Applications for teacher training degrees have risen, despite increased awareness about pay inequality in the profession.
CAO data shows rises of up to 8% in demand in some categories of education degree in just one year.
The figures comes with a caveat that some courses may be newly created or have been moved into the primary education category by the relevant colleges. But they are also significant in the context of an overall 4.5% fall in CAO applications this year.
The total CAO applicants up to the main February 1 deadline was 72,643, down from nearly 76,100 last year. Of these, 62,751 are seeking entry to an honours (level 8) degree programme.
The numbers include 19,578 listing one or more teaching degree on their CAO choices, 311 or 2% more than a year ago. They are the first preference of nearly 4,900 of these applicants, subject to amendments to ordering of their course lists, up 199 or 4%.
A more specific categorisation table shows an 5% rise in mentions of primary teaching courses, with students picking them as their first preference up 8% from 2,578 to 2,783.
For level 8 courses leading to qualifications to teach at second level, total mentions and first preferences are up 2% and 4%, respectively, to 7,279 and 1,781.
The figures emerge two days after teachers and their unions protested outside the Dáil in pursuit of pay equality.
The starting salaries and broader pay scales were cut for all new public servants from 2011, but new teachers were hit more disproportionately than others due to the level of their pay made up of allowances that were removed or reduced.
Education Minister Richard Bruton has said that most of the difference between the pay of pre- and post-2011 teachers has been already clawed back.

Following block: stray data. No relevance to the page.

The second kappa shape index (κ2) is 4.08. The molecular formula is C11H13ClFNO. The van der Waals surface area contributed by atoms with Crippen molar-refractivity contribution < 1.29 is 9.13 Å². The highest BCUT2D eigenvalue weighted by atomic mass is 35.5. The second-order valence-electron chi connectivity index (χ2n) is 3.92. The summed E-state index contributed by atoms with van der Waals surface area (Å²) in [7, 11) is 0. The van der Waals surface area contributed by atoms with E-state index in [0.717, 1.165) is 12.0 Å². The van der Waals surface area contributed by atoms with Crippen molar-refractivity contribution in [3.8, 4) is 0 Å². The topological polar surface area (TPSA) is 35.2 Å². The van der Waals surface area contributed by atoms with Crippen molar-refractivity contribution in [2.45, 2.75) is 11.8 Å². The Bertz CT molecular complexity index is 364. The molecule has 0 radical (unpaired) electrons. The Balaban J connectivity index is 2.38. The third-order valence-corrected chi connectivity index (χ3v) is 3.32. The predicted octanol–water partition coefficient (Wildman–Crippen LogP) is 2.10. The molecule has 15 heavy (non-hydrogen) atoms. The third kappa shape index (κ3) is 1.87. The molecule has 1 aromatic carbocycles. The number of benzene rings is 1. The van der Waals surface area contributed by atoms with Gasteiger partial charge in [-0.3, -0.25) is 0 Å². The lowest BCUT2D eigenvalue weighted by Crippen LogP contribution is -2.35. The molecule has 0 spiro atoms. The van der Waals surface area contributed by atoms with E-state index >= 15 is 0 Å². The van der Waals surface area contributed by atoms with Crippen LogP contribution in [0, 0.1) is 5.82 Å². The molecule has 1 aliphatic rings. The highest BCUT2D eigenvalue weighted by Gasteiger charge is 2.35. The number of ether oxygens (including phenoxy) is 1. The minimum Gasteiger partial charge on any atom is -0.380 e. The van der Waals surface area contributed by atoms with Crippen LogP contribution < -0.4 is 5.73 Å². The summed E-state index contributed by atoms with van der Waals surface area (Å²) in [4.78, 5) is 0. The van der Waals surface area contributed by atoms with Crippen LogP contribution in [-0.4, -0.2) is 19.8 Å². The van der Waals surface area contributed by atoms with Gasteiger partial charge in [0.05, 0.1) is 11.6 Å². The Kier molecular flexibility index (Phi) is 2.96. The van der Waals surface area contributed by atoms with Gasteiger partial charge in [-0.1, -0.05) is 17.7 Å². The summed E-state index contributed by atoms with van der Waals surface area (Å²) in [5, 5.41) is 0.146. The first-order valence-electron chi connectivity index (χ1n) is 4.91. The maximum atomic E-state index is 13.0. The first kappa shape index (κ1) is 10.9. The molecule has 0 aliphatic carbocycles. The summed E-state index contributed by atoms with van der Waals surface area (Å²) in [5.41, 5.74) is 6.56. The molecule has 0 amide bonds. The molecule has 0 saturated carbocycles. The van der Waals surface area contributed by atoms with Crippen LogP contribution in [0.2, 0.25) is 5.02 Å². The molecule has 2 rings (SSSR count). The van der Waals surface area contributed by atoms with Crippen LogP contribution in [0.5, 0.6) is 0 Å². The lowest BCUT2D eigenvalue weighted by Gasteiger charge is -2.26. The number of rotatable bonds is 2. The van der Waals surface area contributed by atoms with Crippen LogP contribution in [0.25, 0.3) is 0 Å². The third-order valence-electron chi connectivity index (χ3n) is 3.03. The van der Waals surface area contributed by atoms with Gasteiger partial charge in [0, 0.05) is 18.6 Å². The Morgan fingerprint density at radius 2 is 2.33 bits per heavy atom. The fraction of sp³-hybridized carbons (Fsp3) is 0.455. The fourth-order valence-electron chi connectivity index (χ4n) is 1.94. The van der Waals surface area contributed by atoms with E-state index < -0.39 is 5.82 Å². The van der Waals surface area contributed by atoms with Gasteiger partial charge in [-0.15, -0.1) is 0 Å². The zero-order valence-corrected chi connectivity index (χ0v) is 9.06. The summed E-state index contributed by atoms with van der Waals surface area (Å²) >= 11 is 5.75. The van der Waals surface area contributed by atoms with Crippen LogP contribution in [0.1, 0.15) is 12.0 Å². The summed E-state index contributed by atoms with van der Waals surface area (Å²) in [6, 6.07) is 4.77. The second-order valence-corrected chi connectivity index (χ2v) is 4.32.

However, he has been criticised for not offering a commitment to completely bridge the gap, which is likely to be included in part of a wider public service pay report due out soon.
Mr Bruton last night welcomed the significant rises in first preferences for primary and second-level education degrees.
At the same time that pay inequality for new entrants to teaching since 2011 is being highlighted, Leaving Certificate and other applicants may also be attracted by the reported high pay for teaching jobs in the Middle East and elsewhere.
There is a 10% rise in first preferences for biological and related science degrees, being the first choice of nearly 2,500 CAO applicants.
But level 8 physical science degrees are the top choice of 36% fewer students than a year ago, and there is a 26% drop in first preferences for journalism honours degrees.
The Irish Universities Association welcomed the rising interest in teaching, but flagged a 7% drop in male applicants, compared to 3% fewer females.
“It would be important to know if these young men are applying for further education and training opportunities which would be a positive development, or if they are unskilled entrants to the labour market, which would have worrying longer-term implications,” said IUA academic affairs director Lewis Purser.
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